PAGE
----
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Harper moving ahead with cross-border policing despite privacy concerns with perimeter deal

The Harper government is moving ahead with a perimeter security project he has not yet cleared with the public or parliament but which has clear legal and privacy issues, according to news reports today.

According to Associated Press, US Attorney General Eric Holder told a meeting of federal prosecutors from US northern border states today that Canada and the US “will each designate officers who can work investigations on both sides of the border in a new pilot project next year.” The initiative stems from Harper’s perimeter security talks with the Obama administration, Holder says, and will duplicate on land what the cross-border Shiprider project is already doing in shared waterways.

Holder calls the threats at the Canada-US border “unprecedented.” He says, “the creation of ‘NextGen’ teams of cross-designated officers would allow us to more effectively identify, assess and interdict persons and organizations involved in transnational crime.”

Richard Hartunian, U.S. attorney fory in the Northern District of New York, says the idea is to “Work Together. Operate across the border together. And respect the sovereignty of each nation. That’s the challenge. We all have different concerns and different laws that apply different situations.”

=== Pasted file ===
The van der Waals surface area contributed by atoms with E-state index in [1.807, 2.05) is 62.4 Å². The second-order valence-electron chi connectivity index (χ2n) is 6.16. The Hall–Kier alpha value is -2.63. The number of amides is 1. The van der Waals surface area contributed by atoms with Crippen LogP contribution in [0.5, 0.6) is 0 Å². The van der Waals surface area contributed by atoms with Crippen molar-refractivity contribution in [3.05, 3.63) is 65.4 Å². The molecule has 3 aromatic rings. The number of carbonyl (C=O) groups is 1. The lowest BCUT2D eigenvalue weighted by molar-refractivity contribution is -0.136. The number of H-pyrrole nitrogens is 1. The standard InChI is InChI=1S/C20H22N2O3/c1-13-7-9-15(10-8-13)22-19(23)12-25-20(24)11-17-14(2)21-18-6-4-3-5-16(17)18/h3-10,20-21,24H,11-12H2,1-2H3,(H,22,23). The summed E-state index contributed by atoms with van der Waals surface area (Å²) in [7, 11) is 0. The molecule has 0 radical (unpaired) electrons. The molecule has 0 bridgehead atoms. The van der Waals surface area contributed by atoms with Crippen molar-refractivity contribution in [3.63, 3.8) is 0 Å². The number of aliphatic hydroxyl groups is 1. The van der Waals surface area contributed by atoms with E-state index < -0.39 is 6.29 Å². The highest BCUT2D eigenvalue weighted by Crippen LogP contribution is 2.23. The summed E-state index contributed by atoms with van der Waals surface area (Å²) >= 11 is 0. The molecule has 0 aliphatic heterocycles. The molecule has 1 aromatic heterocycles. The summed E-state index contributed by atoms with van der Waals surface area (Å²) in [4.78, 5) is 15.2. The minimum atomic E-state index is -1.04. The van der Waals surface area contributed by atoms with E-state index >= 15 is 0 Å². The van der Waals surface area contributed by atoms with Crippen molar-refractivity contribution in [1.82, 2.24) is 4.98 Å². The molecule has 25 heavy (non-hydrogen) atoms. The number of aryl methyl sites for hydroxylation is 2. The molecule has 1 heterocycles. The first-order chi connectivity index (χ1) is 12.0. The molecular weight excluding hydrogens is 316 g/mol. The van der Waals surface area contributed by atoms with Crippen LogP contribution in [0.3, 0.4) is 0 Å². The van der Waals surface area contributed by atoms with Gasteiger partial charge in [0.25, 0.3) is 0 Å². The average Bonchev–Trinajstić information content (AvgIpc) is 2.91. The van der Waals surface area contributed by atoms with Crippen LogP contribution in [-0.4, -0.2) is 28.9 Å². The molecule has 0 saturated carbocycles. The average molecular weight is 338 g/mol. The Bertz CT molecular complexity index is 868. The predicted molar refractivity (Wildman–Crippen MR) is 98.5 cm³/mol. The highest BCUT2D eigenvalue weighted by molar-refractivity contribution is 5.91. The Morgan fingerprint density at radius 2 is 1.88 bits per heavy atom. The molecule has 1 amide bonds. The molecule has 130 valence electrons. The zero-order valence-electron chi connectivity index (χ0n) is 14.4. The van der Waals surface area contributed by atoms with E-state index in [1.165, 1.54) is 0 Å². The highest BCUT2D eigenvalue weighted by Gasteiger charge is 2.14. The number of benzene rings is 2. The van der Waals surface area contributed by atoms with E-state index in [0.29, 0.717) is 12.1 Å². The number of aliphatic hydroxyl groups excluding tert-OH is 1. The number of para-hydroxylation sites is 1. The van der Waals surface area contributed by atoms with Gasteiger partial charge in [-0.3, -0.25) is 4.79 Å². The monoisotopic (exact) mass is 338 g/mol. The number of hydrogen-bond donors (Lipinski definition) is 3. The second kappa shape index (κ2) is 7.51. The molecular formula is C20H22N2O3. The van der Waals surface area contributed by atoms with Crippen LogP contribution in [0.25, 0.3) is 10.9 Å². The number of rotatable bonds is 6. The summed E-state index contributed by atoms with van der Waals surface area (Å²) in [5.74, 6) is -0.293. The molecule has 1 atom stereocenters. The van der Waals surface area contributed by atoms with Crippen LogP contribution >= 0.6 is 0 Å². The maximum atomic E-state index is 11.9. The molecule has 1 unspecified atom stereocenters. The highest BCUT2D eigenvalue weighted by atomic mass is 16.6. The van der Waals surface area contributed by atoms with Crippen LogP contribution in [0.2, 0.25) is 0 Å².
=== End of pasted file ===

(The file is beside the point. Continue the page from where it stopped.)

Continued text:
Details of the new project, which is listed as an example of the kind of cross-border policing Harper would like to pursue with Obama in the perimeter deal, are not available but it’s clear the plans are well advanced.

“Holder said senior officials from the U.S. Justice Department and Department of Homeland Security have been meeting since December with counterparts from Public Safety Canada and Justice Canada on how to proceed,” writes Associated Press. “He promised it won’t jeopardize citizens’ privacy rights.”

The obvious question is why is Harper consulting with Canadians on a done deal? We haven’t had a chance to yea or nay the perimeter agreement, which is expected to be released as an “action plan” within weeks. But a pilot project that legalizes and normalizes US policing activities in Canada is already set to begin next year.

The news confirms fears we expressed last week that the Harper government will use its limited public consultations earlier this year to move ahead quickly with whatever new cross-border policing and information sharing commitments it wants, regardless of privacy and other concerns.